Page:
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3. The Upside of Conflict

By Patrick Lencioni - August 2019

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3. The Upside of Conflict

At the Table with Patrick Lencioni

Episode Summary

Patrick Lencioni tackles one of his favorite topics. He and Cody Thompson discuss why conflict is critical on teams and why so many companies avoid it at all costs. Patrick Lencioni provides practical tips for leaders and teams looking to bring more healthy conflict into their decision-making.


Navigating the Tensions of Team Dynamics: Embracing Healthy Conflict for Organizational Success

In the corporate corridors and social gatherings, the word ‘conflict’ often carries a negative connotation. However, Pat and the team have observed a paradoxical trend: while conflict is generally perceived as harmful, the lack of it can be detrimental to the health of an organization. The costs of avoiding conflict are substantial, impacting relationships, decision-making processes, and stifling innovation.

The Relationship Depth Dilemma

One of the most significant casualties of conflict avoidance is the depth of relationships. Whether it’s between coworkers, friends, or family members, the absence of healthy debate leads to superficial connections. Pat often reflects on his own marriage to illustrate this point. Pat & his wife, coming from backgrounds ripe for passionate discourse, have learned that through their disagreements, they forge a stronger bond. Conversely, they’ve witnessed couples who never argue, only to find their relationships crumbling due to unresolved issues.

Innovation and Decision-Making: The Hidden Victims

Tension is not just inevitable but necessary in the creative cauldron of innovation. During the development of Pat’s next book, the vigorous debates with his team were instrumental in refining ideas and ensuring the best possible outcome. Similarly, decision-making suffers in an environment where consensus is sought at the expense of candid discussion. The pursuit of a ‘safe’ decision often leads to mediocre results that satisfy no one.

The Cultural Conflict Conundrum

Cultural differences in conflict management can further complicate team dynamics. Some cultures view conflict as disrespectful, while others see it as a healthy part of interaction. In our podcast, we explored these nuances and shared personal experiences to highlight the universal need for constructive conflict.

The Transformation from Ideological to Personal Conflict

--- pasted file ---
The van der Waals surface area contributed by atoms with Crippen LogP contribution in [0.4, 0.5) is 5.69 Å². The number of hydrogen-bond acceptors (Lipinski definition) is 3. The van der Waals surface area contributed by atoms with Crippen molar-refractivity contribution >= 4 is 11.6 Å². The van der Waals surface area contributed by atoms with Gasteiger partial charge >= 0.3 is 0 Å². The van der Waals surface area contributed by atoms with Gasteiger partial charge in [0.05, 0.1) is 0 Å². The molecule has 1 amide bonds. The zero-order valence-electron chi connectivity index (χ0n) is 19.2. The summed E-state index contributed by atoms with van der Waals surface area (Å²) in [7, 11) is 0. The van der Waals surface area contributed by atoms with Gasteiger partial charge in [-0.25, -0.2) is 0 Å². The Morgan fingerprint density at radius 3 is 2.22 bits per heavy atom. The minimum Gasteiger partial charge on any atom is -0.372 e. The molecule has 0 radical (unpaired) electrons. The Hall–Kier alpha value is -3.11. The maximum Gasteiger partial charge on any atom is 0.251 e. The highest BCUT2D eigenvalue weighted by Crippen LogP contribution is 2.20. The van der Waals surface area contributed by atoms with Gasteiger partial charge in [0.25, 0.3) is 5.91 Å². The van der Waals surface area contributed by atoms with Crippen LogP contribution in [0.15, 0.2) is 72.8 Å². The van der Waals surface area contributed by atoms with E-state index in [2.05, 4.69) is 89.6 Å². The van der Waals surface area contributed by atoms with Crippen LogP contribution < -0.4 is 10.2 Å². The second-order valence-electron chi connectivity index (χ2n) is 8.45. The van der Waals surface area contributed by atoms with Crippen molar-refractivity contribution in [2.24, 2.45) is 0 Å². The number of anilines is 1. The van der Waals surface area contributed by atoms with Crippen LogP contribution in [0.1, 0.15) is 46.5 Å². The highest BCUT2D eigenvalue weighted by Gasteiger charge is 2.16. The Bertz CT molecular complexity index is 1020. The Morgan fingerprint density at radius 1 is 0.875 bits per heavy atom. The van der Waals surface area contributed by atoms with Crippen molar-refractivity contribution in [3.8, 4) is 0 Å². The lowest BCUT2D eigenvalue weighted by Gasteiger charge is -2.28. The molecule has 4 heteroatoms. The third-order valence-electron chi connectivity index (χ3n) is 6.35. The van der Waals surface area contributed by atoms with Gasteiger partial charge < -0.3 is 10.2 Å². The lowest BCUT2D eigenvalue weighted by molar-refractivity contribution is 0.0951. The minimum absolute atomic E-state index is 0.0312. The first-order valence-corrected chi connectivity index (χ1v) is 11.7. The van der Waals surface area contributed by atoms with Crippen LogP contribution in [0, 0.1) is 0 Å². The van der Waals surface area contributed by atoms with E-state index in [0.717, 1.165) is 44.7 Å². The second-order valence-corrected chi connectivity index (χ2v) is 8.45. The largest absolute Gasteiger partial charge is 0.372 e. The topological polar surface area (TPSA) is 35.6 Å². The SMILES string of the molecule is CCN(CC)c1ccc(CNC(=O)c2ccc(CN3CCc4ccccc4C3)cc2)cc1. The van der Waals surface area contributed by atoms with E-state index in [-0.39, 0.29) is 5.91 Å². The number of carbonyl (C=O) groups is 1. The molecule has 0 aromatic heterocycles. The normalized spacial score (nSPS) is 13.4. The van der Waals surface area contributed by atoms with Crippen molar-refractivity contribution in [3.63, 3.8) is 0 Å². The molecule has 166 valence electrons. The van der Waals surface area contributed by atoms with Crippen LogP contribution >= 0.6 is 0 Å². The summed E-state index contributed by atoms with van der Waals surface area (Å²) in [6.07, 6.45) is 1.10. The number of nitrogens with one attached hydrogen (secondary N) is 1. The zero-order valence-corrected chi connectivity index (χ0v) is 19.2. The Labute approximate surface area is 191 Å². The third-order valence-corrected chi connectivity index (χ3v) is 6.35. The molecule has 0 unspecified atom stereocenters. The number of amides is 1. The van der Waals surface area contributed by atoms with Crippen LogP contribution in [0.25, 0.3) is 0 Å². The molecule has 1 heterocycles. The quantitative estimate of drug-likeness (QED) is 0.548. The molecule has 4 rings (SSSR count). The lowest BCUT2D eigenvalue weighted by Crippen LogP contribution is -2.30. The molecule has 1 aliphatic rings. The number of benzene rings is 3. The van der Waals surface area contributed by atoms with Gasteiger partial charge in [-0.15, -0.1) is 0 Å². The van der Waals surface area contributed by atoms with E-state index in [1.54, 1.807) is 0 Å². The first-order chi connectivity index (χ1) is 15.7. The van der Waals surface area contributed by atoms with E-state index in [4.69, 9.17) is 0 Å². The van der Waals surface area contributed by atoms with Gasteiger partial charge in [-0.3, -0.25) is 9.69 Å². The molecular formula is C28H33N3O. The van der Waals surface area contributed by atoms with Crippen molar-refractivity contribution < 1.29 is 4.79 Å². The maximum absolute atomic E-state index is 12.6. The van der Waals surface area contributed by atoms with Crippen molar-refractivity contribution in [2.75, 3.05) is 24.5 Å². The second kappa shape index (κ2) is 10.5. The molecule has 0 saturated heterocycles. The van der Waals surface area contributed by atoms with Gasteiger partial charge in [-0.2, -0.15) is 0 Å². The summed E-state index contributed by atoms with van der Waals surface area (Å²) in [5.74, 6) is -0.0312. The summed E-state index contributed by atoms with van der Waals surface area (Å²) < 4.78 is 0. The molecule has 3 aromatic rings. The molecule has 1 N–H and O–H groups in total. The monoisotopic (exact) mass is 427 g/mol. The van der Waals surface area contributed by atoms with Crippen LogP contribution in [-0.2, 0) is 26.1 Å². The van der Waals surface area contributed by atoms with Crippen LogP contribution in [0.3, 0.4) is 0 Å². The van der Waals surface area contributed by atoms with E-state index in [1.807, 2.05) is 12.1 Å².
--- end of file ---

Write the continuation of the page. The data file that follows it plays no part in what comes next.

A particularly insidious effect of avoiding conflict is the transformation of ideological differences into personal animosity. When teams shy away from addressing issues head-on, frustrations simmer and eventually boil over into personal grievances. This phenomenon is not limited to corporate settings; it’s prevalent in all types of organizations, including religious institutions.

Striking the Right Balance

So, what is the right amount of conflict? It’s not about encouraging endless debates but ensuring that every voice is heard and all perspectives are considered. Teams must engage in enough conflict to air out their views without crossing into destructive territory. It’s a delicate balance that requires trust, openness, and a willingness to embrace discomfort for the greater good.

Forgiveness: The Unsung Hero of Conflict Resolution

An essential aspect of healthy conflict is the ability to forgive. When disagreements do cross the line, forgiveness allows teams to recover and move forward. It’s a critical component of maintaining a culture where conflict is not feared but seen as a pathway to growth and understanding.

In Conclusion: Embracing Conflict for Organizational Health

The takeaway is clear: avoiding conflict is a dangerous game that can undermine the very foundations of an organization. By embracing healthy conflict, we pave the way for deeper relationships, innovative solutions, and decisions that propel us forward. It’s a lesson that extends beyond the boardroom, enriching our personal lives and society as a whole.

We hope this exploration of healthy conflict has provided valuable insights. Remember, the goal is not to create discord but to harness the power of diverse perspectives in pursuit of excellence. May your discussions be lively, your decisions sound, and your relationships enriched by the constructive conflicts you courageously engage in.

Links Mentioned during Podcast

Show Notes

1:11 Patrick Lencioni introduces why conflict is necessary on teams

3:12 Lack of conflict inhibits innovation

4:21 Lack of conflict leads to bad decision making 

5:34 Lack of conflict around ideas ferments into conflict around people

6:59 Patrick Lencioni describes the right amount of conflict

7:34 People have to “weigh in to buy in”

10:16 Conflict without trust is politics 

15:01 Understanding conflict norms and conflict profiles

16:48 Karen Amador joins the podcast

17:56 Karen Amador describes the importance of conflict at The Table Group

18:31 Patrick Lencioni describes the conflict continuum

20:30 How good conflict at work can affect good conflict at home

21:21 Stories of good conflict

24:50 Patrick Lencioni talks about how to have good conflict 

25:00 Patrick Lencioni on the importance of Trust

27:25 Cody Thompson asks “What is the fastest way to build trust?”

29:09 Patrick Lencioni describes the Fundamental Attribution Error

29:59 “Mining” for Conflict 

30:36 Cody Thompson defines “Real Time Permission”

32:20 Conflict builds health relationships